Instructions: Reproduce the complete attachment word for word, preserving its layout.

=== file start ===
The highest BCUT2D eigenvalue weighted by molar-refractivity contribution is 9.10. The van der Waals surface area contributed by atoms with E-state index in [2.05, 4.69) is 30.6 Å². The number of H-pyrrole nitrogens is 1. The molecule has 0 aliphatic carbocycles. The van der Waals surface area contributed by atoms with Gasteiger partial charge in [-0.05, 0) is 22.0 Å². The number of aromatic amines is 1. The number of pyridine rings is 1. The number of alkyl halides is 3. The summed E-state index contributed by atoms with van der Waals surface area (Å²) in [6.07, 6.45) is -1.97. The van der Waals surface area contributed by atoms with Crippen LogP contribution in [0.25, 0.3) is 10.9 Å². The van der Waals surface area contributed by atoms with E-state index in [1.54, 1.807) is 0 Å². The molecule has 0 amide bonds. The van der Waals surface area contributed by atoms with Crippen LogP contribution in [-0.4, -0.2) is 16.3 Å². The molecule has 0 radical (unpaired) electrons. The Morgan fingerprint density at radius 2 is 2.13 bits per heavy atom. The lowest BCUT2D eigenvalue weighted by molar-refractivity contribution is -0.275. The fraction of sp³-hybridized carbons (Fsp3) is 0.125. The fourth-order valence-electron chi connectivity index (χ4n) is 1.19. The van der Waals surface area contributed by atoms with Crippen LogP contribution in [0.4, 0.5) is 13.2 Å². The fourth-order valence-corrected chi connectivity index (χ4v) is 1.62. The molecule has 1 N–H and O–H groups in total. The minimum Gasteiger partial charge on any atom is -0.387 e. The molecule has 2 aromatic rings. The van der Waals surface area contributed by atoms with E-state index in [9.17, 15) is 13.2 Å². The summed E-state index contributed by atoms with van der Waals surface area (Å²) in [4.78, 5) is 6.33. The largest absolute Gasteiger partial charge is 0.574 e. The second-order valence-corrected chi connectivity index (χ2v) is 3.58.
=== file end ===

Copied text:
The highest BCUT2D eigenvalue weighted by molar-refractivity contribution is 9.10. The van der Waals surface area contributed by atoms with E-state index in [2.05, 4.69) is 30.6 Å². The number of H-pyrrole nitrogens is 1. The molecule has 0 aliphatic carbocycles. The van der Waals surface area contributed by atoms with Gasteiger partial charge in [-0.05, 0) is 22.0 Å². The number of aromatic amines is 1. The number of pyridine rings is 1. The number of alkyl halides is 3. The summed E-state index contributed by atoms with van der Waals surface area (Å²) in [6.07, 6.45) is -1.97. The van der Waals surface area contributed by atoms with Crippen LogP contribution in [0.25, 0.3) is 10.9 Å². The van der Waals surface area contributed by atoms with E-state index in [1.54, 1.807) is 0 Å². The molecule has 0 amide bonds. The van der Waals surface area contributed by atoms with Crippen LogP contribution in [-0.4, -0.2) is 16.3 Å². The molecule has 0 radical (unpaired) electrons. The Morgan fingerprint density at radius 2 is 2.13 bits per heavy atom. The lowest BCUT2D eigenvalue weighted by molar-refractivity contribution is -0.275. The fraction of sp³-hybridized carbons (Fsp3) is 0.125. The fourth-order valence-electron chi connectivity index (χ4n) is 1.19. The van der Waals surface area contributed by atoms with Crippen LogP contribution in [0.4, 0.5) is 13.2 Å². The fourth-order valence-corrected chi connectivity index (χ4v) is 1.62. The molecule has 1 N–H and O–H groups in total. The minimum Gasteiger partial charge on any atom is -0.387 e. The molecule has 2 aromatic rings. The van der Waals surface area contributed by atoms with E-state index in [9.17, 15) is 13.2 Å². The summed E-state index contributed by atoms with van der Waals surface area (Å²) in [4.78, 5) is 6.33. The largest absolute Gasteiger partial charge is 0.574 e. The second-order valence-corrected chi connectivity index (χ2v) is 3.58.